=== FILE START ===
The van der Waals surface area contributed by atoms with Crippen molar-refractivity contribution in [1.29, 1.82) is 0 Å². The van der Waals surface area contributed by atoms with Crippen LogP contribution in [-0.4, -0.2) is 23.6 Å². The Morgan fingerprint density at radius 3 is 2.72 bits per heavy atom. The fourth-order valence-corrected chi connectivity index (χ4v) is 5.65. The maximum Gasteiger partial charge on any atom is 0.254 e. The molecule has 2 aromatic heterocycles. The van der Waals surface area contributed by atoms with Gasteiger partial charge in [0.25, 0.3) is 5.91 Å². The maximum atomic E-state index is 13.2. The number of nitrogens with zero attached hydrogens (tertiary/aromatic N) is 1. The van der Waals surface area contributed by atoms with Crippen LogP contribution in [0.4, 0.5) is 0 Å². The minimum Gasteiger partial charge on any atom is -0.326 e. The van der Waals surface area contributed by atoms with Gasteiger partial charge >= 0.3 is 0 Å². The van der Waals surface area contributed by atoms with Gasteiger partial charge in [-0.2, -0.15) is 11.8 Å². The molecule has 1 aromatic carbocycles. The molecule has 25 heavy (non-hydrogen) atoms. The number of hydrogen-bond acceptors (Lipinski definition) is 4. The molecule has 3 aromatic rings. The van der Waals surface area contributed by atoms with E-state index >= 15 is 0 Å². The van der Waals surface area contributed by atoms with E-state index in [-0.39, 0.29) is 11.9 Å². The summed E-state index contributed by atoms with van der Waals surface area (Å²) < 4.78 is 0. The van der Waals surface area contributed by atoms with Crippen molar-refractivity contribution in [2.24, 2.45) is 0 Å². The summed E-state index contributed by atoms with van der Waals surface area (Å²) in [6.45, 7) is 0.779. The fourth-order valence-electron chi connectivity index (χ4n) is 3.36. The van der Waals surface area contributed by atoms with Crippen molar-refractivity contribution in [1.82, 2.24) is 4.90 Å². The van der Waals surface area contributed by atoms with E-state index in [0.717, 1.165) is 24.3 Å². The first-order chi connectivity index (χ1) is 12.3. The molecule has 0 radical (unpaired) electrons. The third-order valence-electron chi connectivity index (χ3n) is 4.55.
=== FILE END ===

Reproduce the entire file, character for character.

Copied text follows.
The van der Waals surface area contributed by atoms with Crippen molar-refractivity contribution in [1.29, 1.82) is 0 Å². The van der Waals surface area contributed by atoms with Crippen LogP contribution in [-0.4, -0.2) is 23.6 Å². The Morgan fingerprint density at radius 3 is 2.72 bits per heavy atom. The fourth-order valence-corrected chi connectivity index (χ4v) is 5.65. The maximum Gasteiger partial charge on any atom is 0.254 e. The molecule has 2 aromatic heterocycles. The van der Waals surface area contributed by atoms with Gasteiger partial charge in [0.25, 0.3) is 5.91 Å². The maximum atomic E-state index is 13.2. The number of nitrogens with zero attached hydrogens (tertiary/aromatic N) is 1. The van der Waals surface area contributed by atoms with Crippen LogP contribution in [0.4, 0.5) is 0 Å². The minimum Gasteiger partial charge on any atom is -0.326 e. The van der Waals surface area contributed by atoms with Gasteiger partial charge >= 0.3 is 0 Å². The van der Waals surface area contributed by atoms with Gasteiger partial charge in [-0.2, -0.15) is 11.8 Å². The molecule has 1 aromatic carbocycles. The molecule has 25 heavy (non-hydrogen) atoms. The number of hydrogen-bond acceptors (Lipinski definition) is 4. The molecule has 3 aromatic rings. The van der Waals surface area contributed by atoms with E-state index >= 15 is 0 Å². The van der Waals surface area contributed by atoms with E-state index in [-0.39, 0.29) is 11.9 Å². The summed E-state index contributed by atoms with van der Waals surface area (Å²) < 4.78 is 0. The van der Waals surface area contributed by atoms with Crippen molar-refractivity contribution in [2.24, 2.45) is 0 Å². The summed E-state index contributed by atoms with van der Waals surface area (Å²) in [6.45, 7) is 0.779. The fourth-order valence-electron chi connectivity index (χ4n) is 3.36. The van der Waals surface area contributed by atoms with Crippen molar-refractivity contribution in [1.82, 2.24) is 4.90 Å². The van der Waals surface area contributed by atoms with E-state index in [0.717, 1.165) is 24.3 Å². The first-order chi connectivity index (χ1) is 12.3. The molecule has 0 radical (unpaired) electrons. The third-order valence-electron chi connectivity index (χ3n) is 4.55.